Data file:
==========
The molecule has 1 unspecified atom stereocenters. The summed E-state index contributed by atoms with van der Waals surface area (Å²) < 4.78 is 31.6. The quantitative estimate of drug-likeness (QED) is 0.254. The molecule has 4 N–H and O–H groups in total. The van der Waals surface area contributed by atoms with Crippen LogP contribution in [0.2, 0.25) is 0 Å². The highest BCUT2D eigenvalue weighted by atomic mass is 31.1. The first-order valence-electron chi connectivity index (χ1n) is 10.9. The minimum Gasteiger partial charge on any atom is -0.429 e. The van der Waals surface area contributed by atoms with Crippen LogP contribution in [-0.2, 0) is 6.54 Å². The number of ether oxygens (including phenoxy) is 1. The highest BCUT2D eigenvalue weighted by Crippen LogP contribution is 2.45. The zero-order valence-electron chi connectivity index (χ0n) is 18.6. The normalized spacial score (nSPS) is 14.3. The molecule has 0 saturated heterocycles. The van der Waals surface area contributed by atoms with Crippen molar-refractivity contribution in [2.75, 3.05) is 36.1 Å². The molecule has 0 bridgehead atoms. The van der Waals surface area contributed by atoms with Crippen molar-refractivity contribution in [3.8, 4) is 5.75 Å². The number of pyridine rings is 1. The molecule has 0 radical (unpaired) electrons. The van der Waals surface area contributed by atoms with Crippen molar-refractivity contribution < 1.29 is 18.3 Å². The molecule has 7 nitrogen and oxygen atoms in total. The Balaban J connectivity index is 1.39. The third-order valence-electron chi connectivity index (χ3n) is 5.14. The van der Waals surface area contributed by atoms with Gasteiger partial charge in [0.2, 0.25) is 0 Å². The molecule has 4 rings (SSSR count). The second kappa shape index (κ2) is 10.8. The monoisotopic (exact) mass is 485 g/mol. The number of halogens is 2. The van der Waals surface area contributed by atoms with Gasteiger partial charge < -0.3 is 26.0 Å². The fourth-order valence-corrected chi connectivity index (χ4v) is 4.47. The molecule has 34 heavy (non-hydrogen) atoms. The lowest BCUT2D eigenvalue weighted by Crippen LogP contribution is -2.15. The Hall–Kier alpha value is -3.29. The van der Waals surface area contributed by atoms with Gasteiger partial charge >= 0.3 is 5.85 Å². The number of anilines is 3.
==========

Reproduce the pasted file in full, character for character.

The molecule has 1 unspecified atom stereocenters. The summed E-state index contributed by atoms with van der Waals surface area (Å²) < 4.78 is 31.6. The quantitative estimate of drug-likeness (QED) is 0.254. The molecule has 4 N–H and O–H groups in total. The van der Waals surface area contributed by atoms with Crippen LogP contribution in [0.2, 0.25) is 0 Å². The highest BCUT2D eigenvalue weighted by atomic mass is 31.1. The first-order valence-electron chi connectivity index (χ1n) is 10.9. The minimum Gasteiger partial charge on any atom is -0.429 e. The van der Waals surface area contributed by atoms with Crippen LogP contribution in [-0.2, 0) is 6.54 Å². The number of ether oxygens (including phenoxy) is 1. The highest BCUT2D eigenvalue weighted by Crippen LogP contribution is 2.45. The zero-order valence-electron chi connectivity index (χ0n) is 18.6. The normalized spacial score (nSPS) is 14.3. The molecule has 0 saturated heterocycles. The van der Waals surface area contributed by atoms with Crippen molar-refractivity contribution in [2.75, 3.05) is 36.1 Å². The molecule has 0 bridgehead atoms. The van der Waals surface area contributed by atoms with Crippen molar-refractivity contribution in [3.8, 4) is 5.75 Å². The number of pyridine rings is 1. The molecule has 0 radical (unpaired) electrons. The van der Waals surface area contributed by atoms with Crippen molar-refractivity contribution < 1.29 is 18.3 Å². The molecule has 7 nitrogen and oxygen atoms in total. The Balaban J connectivity index is 1.39. The third-order valence-electron chi connectivity index (χ3n) is 5.14. The van der Waals surface area contributed by atoms with Gasteiger partial charge in [0.2, 0.25) is 0 Å². The molecule has 4 rings (SSSR count). The second kappa shape index (κ2) is 10.8. The monoisotopic (exact) mass is 485 g/mol. The number of halogens is 2. The van der Waals surface area contributed by atoms with Gasteiger partial charge < -0.3 is 26.0 Å². The fourth-order valence-corrected chi connectivity index (χ4v) is 4.47. The molecule has 34 heavy (non-hydrogen) atoms. The lowest BCUT2D eigenvalue weighted by Crippen LogP contribution is -2.15. The Hall–Kier alpha value is -3.29. The van der Waals surface area contributed by atoms with Gasteiger partial charge >= 0.3 is 5.85 Å². The number of anilines is 3.